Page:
A Bible Study by Jack Kelley
Pentecost comes in the early summer (mid May-mid June). It’s the only Levitical Feast Day between the three spring feasts (Passover, Unleavened Bread, and First Fruits) and the three in the fall (Rosh Hashanna, Yom Kippur, and Tabernacles). The Hebrew name for this Day is Shavuot, which means weeks, so in Israel, it’s often called the Feast of Weeks.
This is because it’s supposed to occur seven weeks after the Feast of First Fruits (Lev. 23:15-16). Deut. 16:9 confirms this. “Count off seven weeks from the time you begin to put the sickle to the standing grain.” The first cutting of the grain took place on the Feast of First Fruits. Since First Fruits was the first day after the Sabbath that follows Passover, it was always observed on a Sunday. Shavuot, being seven weeks later, was always on a Sunday, too, and celebrated the beginning of the summer harvest.
But in 140 AD, following the final defeat of the Jewish nation after the bar Kochba revolt of 135 AD, the Sanhedrin changed the focus of Shavuot from the summer harvest to the giving of the Law. They did this because Shavuot was one of the three feasts all Jews were required to observe (Exodus 23:14-17 tells us Unleavened Bread and Tabernacles were the other two) and the defeated and dispersed nation would no longer have any national harvests to celebrate. From that time on, the countdown began from the first day of the Feast of Unleavened Bread, the day the Israelites left Egypt. So now Shavuot can come any day of the week and takes place on the 6th day of the Hebrew month called Sivan, which is the traditional day Moses received the Law from the Lord. Making this change placed the giving of the Law at Mt. Sinai exactly seven weeks after the Exodus from Egypt and preserved the Feast of Weeks in Jewish life.
Christians call this day by its Greek name, Pentecost. Pentecost comes from a word that means “50 days.” That’s because there were 50 days from the Sabbath that followed Passover to Shavuot (Pentecost).
Early Christians also changed the way the various dates are determined, although we’ve retained the Sunday requirement for Pentecost. Christians now start counting on the day we call Easter Sunday, which is officially the first Sunday after the first full moon that follows the Spring Equinox. We count Easter Sunday as day one, so Pentecost is always 49 days after Easter and always comes on a Sunday. By counting Easter Sunday on both ends of the span, we can arrive at 50 days (Pentecost) and still keep the celebration on the 7th Sunday after Easter.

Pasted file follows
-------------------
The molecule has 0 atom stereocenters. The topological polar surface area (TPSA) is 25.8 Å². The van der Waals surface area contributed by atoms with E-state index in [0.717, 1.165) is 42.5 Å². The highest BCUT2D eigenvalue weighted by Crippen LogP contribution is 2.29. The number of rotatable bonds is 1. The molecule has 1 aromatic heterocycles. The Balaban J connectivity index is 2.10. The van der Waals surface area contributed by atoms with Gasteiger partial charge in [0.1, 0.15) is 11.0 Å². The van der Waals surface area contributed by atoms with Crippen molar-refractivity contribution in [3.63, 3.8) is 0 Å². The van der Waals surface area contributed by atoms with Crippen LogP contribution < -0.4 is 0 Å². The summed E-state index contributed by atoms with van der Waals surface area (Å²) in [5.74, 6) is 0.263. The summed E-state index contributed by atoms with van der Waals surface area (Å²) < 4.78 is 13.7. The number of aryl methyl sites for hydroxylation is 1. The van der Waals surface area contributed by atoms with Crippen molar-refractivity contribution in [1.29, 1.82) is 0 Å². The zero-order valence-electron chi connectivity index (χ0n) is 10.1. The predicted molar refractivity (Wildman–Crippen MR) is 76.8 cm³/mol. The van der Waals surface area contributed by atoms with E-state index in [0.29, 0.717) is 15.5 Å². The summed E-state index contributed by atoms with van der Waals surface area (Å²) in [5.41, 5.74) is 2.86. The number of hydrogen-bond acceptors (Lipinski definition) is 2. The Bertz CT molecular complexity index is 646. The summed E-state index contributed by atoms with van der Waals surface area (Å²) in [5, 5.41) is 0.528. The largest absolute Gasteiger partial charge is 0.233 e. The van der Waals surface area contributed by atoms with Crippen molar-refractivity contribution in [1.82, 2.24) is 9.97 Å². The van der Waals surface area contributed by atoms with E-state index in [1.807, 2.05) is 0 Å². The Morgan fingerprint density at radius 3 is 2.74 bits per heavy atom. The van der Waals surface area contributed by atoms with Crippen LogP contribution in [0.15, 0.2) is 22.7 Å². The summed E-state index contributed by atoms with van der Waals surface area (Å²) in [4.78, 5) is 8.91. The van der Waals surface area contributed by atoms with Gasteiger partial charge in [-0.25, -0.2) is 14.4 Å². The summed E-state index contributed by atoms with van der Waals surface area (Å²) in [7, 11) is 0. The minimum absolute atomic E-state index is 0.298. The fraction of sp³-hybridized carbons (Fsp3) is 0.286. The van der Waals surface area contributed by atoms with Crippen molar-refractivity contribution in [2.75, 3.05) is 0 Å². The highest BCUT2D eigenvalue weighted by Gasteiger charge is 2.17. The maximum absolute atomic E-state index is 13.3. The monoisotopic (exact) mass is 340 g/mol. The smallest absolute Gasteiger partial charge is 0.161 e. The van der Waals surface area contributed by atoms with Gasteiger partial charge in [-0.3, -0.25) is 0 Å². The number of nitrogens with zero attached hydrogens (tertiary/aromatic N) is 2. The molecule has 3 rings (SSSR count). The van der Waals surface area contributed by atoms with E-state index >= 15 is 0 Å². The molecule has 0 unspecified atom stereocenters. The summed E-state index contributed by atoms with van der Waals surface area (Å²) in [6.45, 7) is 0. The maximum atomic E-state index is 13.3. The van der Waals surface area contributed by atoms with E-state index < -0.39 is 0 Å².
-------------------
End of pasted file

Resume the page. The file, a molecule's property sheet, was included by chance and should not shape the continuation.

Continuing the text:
What is Pentecost?
As I said, Jews now celebrate Pentecost (I’ll just use its Greek name to avoid any more confusion than necessary) as the day Moses received the Law on Mt. Sinai and the nation of Israel was born (Exodus 19-20). Christians celebrate it as the day the Holy Spirit came upon the Disciples in Jerusalem and the Church was born. (Some scholars see the historical and prophetic fulfillment of Pentecost in these two events.)
Acts 2 describes that day for us. On Pentecost, the followers of Jesus were all gathered together in one place when a sound like the blowing of a violent wind filled the house where they were staying and what seemed like tongues of fire separated and came to rest on each of them. They were filled with the Holy Spirit and began to speak in other languages as He enabled them. Just before He ascended into heaven Jesus told them to expect this (Acts 1:8) and now it was happening. Since Pentecost was one of the feasts where attendance in Jerusalem was required, there were God-fearing Jews from many other countries in Jerusalem, swelling its normal population substantially. The sound of the wind had alerted those who were nearby and as they came closer to see what it was, each one of these pilgrims was amazed to hear the disciples, who were all Galilean, speaking in his own language.
Peter got their attention and explained what was going on. It was the first public presentation of the gospel since the Lord’s death and resurrection, and when Peter had finished, 3,000 of those gathered around had accepted his message and were baptized, and the Lord continued adding to their number daily.
If you agree with my view that the parables of Matthew 13 describe the Kingdom of Heaven on Earth and that the parable of the yeast (Matt. 13:33) predicts how the Church will be filled with sinners, you’ll be interested in the fact that unlike all the other Levitical Feasts that call for unleavened bread (no yeast), Pentecost calls for two loaves of bread baked with yeast (Lev. 23:17). In the Bible leaven, or yeast, is a model of sin because it causes the dough to begin spoiling.
Other Jewish Pentecost ceremonies also reveal a subtle hint of the coming Church. In synagogues, the Book of Ruth is read on Pentecost. The story of Ruth has been called “The Romance of Redemption.” It’s about Naomi, a Jewish woman from Bethlehem who lost her land due to a famine in Israel and was forced to flee into neighboring Moab (Jordan), where there was no famine. Shortly thereafter her husband passed away leaving her penniless and alone in a foreign country.